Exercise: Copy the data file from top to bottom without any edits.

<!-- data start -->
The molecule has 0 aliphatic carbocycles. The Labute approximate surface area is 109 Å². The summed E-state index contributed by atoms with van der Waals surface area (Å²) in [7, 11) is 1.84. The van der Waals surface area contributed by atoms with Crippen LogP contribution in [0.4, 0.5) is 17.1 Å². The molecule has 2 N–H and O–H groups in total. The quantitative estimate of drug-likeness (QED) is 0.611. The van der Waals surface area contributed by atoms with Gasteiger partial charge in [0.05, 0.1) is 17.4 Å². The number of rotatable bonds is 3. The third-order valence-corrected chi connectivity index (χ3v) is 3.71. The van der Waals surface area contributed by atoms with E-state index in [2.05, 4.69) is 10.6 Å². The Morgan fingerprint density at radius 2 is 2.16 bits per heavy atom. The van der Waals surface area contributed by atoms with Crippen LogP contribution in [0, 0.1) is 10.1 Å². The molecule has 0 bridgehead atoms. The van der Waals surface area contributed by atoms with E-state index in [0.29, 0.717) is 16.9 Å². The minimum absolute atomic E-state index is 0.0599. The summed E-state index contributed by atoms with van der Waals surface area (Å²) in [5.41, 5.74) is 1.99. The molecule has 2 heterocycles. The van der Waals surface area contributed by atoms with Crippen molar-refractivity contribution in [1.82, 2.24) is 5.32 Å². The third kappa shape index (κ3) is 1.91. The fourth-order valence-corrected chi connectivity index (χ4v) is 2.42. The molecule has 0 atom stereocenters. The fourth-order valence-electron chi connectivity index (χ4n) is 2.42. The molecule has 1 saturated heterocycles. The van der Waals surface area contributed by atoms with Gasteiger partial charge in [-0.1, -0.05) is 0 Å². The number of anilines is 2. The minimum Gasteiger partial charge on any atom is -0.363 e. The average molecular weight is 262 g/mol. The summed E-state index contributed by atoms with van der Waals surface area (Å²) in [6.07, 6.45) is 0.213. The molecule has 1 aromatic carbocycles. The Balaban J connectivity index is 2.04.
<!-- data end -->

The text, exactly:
The molecule has 0 aliphatic carbocycles. The Labute approximate surface area is 109 Å². The summed E-state index contributed by atoms with van der Waals surface area (Å²) in [7, 11) is 1.84. The van der Waals surface area contributed by atoms with Crippen LogP contribution in [0.4, 0.5) is 17.1 Å². The molecule has 2 N–H and O–H groups in total. The quantitative estimate of drug-likeness (QED) is 0.611. The van der Waals surface area contributed by atoms with Gasteiger partial charge in [0.05, 0.1) is 17.4 Å². The number of rotatable bonds is 3. The third-order valence-corrected chi connectivity index (χ3v) is 3.71. The van der Waals surface area contributed by atoms with E-state index in [2.05, 4.69) is 10.6 Å². The Morgan fingerprint density at radius 2 is 2.16 bits per heavy atom. The van der Waals surface area contributed by atoms with Crippen LogP contribution in [0, 0.1) is 10.1 Å². The molecule has 0 bridgehead atoms. The van der Waals surface area contributed by atoms with E-state index in [0.29, 0.717) is 16.9 Å². The minimum absolute atomic E-state index is 0.0599. The summed E-state index contributed by atoms with van der Waals surface area (Å²) in [5.41, 5.74) is 1.99. The molecule has 2 heterocycles. The van der Waals surface area contributed by atoms with Crippen molar-refractivity contribution in [1.82, 2.24) is 5.32 Å². The third kappa shape index (κ3) is 1.91. The fourth-order valence-corrected chi connectivity index (χ4v) is 2.42. The molecule has 0 atom stereocenters. The fourth-order valence-electron chi connectivity index (χ4n) is 2.42. The molecule has 1 saturated heterocycles. The van der Waals surface area contributed by atoms with Gasteiger partial charge in [-0.1, -0.05) is 0 Å². The number of anilines is 2. The minimum Gasteiger partial charge on any atom is -0.363 e. The average molecular weight is 262 g/mol. The summed E-state index contributed by atoms with van der Waals surface area (Å²) in [6.07, 6.45) is 0.213. The molecule has 1 aromatic carbocycles. The Balaban J connectivity index is 2.04.